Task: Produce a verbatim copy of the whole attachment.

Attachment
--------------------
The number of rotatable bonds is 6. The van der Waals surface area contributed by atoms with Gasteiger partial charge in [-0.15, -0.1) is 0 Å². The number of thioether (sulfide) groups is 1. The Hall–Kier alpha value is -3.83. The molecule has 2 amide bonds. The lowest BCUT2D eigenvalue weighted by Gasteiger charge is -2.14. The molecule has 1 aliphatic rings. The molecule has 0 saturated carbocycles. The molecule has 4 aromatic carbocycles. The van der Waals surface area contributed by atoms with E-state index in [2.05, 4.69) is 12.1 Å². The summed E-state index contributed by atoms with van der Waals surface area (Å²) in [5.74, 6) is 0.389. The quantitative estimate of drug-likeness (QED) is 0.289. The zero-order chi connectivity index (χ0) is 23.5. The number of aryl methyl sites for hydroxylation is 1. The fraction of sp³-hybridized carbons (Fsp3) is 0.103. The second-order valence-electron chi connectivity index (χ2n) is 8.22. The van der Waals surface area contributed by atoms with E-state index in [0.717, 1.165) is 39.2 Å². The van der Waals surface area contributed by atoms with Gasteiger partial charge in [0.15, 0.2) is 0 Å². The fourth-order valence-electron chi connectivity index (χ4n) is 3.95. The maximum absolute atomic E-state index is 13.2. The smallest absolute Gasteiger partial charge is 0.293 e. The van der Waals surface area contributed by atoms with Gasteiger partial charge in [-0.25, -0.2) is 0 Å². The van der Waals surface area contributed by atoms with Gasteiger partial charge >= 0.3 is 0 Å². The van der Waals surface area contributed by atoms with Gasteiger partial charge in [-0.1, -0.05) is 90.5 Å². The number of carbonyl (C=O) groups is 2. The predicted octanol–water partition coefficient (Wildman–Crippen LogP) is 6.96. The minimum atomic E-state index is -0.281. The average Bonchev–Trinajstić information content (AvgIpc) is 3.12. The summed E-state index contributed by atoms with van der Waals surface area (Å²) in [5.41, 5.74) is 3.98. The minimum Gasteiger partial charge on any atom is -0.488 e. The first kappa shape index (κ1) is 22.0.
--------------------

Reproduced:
The number of rotatable bonds is 6. The van der Waals surface area contributed by atoms with Gasteiger partial charge in [-0.15, -0.1) is 0 Å². The number of thioether (sulfide) groups is 1. The Hall–Kier alpha value is -3.83. The molecule has 2 amide bonds. The lowest BCUT2D eigenvalue weighted by Gasteiger charge is -2.14. The molecule has 1 aliphatic rings. The molecule has 0 saturated carbocycles. The molecule has 4 aromatic carbocycles. The van der Waals surface area contributed by atoms with E-state index in [2.05, 4.69) is 12.1 Å². The summed E-state index contributed by atoms with van der Waals surface area (Å²) in [5.74, 6) is 0.389. The quantitative estimate of drug-likeness (QED) is 0.289. The zero-order chi connectivity index (χ0) is 23.5. The number of aryl methyl sites for hydroxylation is 1. The fraction of sp³-hybridized carbons (Fsp3) is 0.103. The second-order valence-electron chi connectivity index (χ2n) is 8.22. The van der Waals surface area contributed by atoms with E-state index in [0.717, 1.165) is 39.2 Å². The van der Waals surface area contributed by atoms with Gasteiger partial charge in [0.15, 0.2) is 0 Å². The fourth-order valence-electron chi connectivity index (χ4n) is 3.95. The maximum absolute atomic E-state index is 13.2. The smallest absolute Gasteiger partial charge is 0.293 e. The van der Waals surface area contributed by atoms with Gasteiger partial charge in [-0.25, -0.2) is 0 Å². The van der Waals surface area contributed by atoms with Gasteiger partial charge >= 0.3 is 0 Å². The van der Waals surface area contributed by atoms with Gasteiger partial charge in [-0.1, -0.05) is 90.5 Å². The number of carbonyl (C=O) groups is 2. The predicted octanol–water partition coefficient (Wildman–Crippen LogP) is 6.96. The minimum atomic E-state index is -0.281. The average Bonchev–Trinajstić information content (AvgIpc) is 3.12. The summed E-state index contributed by atoms with van der Waals surface area (Å²) in [5.41, 5.74) is 3.98. The minimum Gasteiger partial charge on any atom is -0.488 e. The first kappa shape index (κ1) is 22.0.